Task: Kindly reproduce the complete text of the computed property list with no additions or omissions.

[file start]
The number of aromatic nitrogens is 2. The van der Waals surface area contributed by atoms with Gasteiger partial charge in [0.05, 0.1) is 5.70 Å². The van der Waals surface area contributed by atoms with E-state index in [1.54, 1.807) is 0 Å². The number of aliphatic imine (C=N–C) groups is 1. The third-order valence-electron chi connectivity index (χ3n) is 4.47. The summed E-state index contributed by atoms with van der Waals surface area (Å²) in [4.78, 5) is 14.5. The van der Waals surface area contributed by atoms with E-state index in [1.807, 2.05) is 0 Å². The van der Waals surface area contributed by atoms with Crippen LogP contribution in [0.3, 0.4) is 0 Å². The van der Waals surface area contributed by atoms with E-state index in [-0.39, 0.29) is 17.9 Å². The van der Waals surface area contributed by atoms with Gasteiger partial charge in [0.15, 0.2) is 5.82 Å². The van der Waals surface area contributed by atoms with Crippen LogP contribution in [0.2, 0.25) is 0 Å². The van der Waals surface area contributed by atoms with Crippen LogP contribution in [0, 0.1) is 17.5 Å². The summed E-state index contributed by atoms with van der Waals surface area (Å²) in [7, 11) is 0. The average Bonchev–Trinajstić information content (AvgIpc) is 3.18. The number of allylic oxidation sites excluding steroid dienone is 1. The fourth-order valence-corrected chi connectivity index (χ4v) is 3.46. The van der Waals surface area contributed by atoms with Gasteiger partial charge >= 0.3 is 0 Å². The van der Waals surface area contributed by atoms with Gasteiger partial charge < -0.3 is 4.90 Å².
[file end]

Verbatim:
The number of aromatic nitrogens is 2. The van der Waals surface area contributed by atoms with Gasteiger partial charge in [0.05, 0.1) is 5.70 Å². The van der Waals surface area contributed by atoms with E-state index in [1.54, 1.807) is 0 Å². The number of aliphatic imine (C=N–C) groups is 1. The third-order valence-electron chi connectivity index (χ3n) is 4.47. The summed E-state index contributed by atoms with van der Waals surface area (Å²) in [4.78, 5) is 14.5. The van der Waals surface area contributed by atoms with E-state index in [1.807, 2.05) is 0 Å². The van der Waals surface area contributed by atoms with Crippen LogP contribution in [0.3, 0.4) is 0 Å². The van der Waals surface area contributed by atoms with E-state index in [-0.39, 0.29) is 17.9 Å². The van der Waals surface area contributed by atoms with Gasteiger partial charge in [0.15, 0.2) is 5.82 Å². The van der Waals surface area contributed by atoms with Crippen LogP contribution in [0.2, 0.25) is 0 Å². The van der Waals surface area contributed by atoms with Crippen LogP contribution in [0, 0.1) is 17.5 Å². The summed E-state index contributed by atoms with van der Waals surface area (Å²) in [7, 11) is 0. The average Bonchev–Trinajstić information content (AvgIpc) is 3.18. The number of allylic oxidation sites excluding steroid dienone is 1. The fourth-order valence-corrected chi connectivity index (χ4v) is 3.46. The van der Waals surface area contributed by atoms with Gasteiger partial charge >= 0.3 is 0 Å². The van der Waals surface area contributed by atoms with Gasteiger partial charge < -0.3 is 4.90 Å².